Book Cover Basics: Customize a Basic Font
One visual element on a book cover that screams "self-published" is a title in a basic text font, a font that comes with the software the cover was designed in. I wanted to avoid that trap when designing the cover for my steampunk romance novel, The Name I Chose.
As an alternative to your software's basic fonts, you can download fonts free from Google Fonts. Or browse and buy a specialty font from font services such as Design Cuts. If you've acquired design software by subscribing to Adobe's Creative Cloud, you have access to Adobe's specialty fonts.
However, I was mightily inspired by the cover of a nonfiction book about all things Steampunk. I decided to play with a basic font in Illustrator to achieve a title font similar to that used for The Art of Steampunk.
Pause to admire its beautiful cover. The book is just as beautiful inside. It contains photos of steampunk art in various media, including lighting designed by the book's author, Art Donovan. If you love steampunk, or you seek inspiration for your fictional world-in-progress, I highly recommend you add The Art of Steampunk to your library.
Ok, here's a loose tutorial of my basic-font customization in Adobe Illustrator. My title font was Gill Sans Ultra Bold. Pretty Basic. I turned the text into art by accessing Illustrator's Create Outlines option via the Type menu, as shown in this next screenshot.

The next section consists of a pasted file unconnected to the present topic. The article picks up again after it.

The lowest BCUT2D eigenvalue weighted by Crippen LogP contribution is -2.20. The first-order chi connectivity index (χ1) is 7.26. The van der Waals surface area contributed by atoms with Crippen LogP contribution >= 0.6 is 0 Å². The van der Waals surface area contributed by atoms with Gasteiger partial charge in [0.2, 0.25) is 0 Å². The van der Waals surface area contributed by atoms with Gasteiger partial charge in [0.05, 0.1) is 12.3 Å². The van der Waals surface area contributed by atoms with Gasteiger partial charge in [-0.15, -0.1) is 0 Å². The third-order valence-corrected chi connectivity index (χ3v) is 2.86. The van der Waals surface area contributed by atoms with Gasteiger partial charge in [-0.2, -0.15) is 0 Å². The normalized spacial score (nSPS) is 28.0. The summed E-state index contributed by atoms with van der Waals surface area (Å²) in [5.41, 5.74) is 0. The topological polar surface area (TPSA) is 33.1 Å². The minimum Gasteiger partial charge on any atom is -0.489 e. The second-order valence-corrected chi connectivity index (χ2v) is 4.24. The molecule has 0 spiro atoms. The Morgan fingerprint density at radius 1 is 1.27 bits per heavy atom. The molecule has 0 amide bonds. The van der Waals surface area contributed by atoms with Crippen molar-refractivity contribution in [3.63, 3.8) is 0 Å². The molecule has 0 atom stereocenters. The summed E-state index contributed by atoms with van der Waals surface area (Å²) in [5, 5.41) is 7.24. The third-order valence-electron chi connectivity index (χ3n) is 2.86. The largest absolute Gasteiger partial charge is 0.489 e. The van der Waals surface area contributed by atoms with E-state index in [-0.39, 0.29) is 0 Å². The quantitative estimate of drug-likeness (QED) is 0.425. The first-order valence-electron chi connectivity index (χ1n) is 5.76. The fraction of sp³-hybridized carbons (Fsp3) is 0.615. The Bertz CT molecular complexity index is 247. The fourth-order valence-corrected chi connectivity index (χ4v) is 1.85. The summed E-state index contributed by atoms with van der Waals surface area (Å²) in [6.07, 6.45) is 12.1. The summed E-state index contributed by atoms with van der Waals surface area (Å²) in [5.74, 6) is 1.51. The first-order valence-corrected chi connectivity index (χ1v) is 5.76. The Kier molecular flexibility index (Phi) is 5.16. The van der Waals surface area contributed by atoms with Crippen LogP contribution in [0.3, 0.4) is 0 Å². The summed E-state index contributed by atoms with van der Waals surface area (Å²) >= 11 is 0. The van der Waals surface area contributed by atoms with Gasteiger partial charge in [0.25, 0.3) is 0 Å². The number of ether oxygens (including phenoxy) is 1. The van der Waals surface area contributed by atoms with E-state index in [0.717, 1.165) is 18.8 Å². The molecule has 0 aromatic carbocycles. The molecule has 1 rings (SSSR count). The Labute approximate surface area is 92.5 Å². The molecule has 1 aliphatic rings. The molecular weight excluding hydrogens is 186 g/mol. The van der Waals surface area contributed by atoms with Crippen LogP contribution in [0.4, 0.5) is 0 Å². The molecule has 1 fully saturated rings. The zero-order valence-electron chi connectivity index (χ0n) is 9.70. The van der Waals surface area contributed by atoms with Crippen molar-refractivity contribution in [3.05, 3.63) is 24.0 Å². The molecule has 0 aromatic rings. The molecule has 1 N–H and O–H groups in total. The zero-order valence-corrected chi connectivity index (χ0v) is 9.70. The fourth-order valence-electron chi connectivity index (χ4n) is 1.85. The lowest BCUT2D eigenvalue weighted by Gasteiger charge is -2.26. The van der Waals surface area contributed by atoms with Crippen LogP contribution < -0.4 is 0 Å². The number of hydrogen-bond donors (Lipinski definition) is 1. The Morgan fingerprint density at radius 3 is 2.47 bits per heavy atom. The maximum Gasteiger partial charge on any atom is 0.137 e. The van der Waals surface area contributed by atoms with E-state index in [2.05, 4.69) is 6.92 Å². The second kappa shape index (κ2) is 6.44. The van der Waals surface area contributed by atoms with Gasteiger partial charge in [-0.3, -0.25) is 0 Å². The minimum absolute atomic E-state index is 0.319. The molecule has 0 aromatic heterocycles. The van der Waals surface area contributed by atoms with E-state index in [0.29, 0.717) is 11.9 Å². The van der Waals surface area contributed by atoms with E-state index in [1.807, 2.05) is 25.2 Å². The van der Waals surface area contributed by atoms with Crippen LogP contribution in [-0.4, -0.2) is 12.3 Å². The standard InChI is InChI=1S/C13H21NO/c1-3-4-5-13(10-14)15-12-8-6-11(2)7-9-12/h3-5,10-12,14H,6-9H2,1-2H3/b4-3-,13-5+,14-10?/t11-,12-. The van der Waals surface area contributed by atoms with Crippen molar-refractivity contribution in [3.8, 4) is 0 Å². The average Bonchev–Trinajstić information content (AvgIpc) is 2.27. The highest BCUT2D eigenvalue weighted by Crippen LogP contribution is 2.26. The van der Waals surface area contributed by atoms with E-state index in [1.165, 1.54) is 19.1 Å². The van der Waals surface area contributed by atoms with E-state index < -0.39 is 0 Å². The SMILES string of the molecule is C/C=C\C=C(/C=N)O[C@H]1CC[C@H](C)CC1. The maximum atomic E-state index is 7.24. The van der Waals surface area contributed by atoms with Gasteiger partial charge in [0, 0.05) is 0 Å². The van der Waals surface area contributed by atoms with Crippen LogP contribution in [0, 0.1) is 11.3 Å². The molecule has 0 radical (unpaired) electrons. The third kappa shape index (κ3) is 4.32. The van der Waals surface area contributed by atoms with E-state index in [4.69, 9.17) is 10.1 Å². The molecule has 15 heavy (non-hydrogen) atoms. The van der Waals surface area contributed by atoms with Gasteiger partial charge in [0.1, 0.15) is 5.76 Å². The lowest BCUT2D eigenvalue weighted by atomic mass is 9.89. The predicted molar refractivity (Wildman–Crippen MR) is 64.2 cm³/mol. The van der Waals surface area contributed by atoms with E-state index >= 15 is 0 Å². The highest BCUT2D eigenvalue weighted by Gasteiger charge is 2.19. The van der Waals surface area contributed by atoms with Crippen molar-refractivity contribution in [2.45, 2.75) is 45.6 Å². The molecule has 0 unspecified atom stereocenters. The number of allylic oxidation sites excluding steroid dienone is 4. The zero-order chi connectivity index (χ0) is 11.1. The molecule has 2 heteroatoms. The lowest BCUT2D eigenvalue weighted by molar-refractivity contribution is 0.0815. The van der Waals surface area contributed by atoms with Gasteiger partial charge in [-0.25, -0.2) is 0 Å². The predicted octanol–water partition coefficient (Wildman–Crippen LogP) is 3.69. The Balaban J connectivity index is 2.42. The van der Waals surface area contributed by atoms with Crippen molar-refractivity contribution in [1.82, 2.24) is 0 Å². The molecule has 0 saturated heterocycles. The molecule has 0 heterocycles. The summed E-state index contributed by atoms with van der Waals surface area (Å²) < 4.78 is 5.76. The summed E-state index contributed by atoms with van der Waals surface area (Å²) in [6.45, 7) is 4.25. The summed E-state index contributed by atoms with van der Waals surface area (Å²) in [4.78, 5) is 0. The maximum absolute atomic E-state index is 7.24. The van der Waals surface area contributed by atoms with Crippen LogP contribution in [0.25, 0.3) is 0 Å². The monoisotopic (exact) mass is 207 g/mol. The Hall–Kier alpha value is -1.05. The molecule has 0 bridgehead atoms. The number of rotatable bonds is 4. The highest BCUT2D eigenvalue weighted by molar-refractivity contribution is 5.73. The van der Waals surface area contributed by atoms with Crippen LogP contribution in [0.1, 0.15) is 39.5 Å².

Create Outline turns a text letter into a shape with nodes, or anchor points. The open arrow, a basic tool, allows me to select an individual anchor point and pull it. I also created new nodes (anchor points) using the add-anchor-point version of the basic pen tool. Illustrator's basic tool palette is shown in this next screenshot.
I wanted my created outlines to be evenly spaced so I used guides. This is done by accessing the Show Rulers and Show Guides features via the View menu. Then I clicked and dragged guides from the rulers at the top and side of my Illustrator work space.
The View menu also allows you to view your design as an outline -- this isn't the same thing as changing your text to a graphic element with Create Outlines via the Type menu. Rather, View > Outline (shown in the next screenshot) just turns your design into a wireframe so you can work undistracted by your design's patterns and colors.
And that's it. Just pull, add, and customize until you have a text-style that doesn't look basic. Call me crazy, but I think it's fun. Here's my finished product. Not bad, eh?
I chose this cover design over my other ideas because it gives a sense of the story's setting. I'm particularly tickled that the drapery superimposes transparently over the factory stovepipe, symbolic of contrasting worlds colliding and Philomena's personal world changing.
If you'd like to explore today's topic further, here's a related YouTube tutorial by Digital Design Tips.
I wish you happiness in your creative endeavors!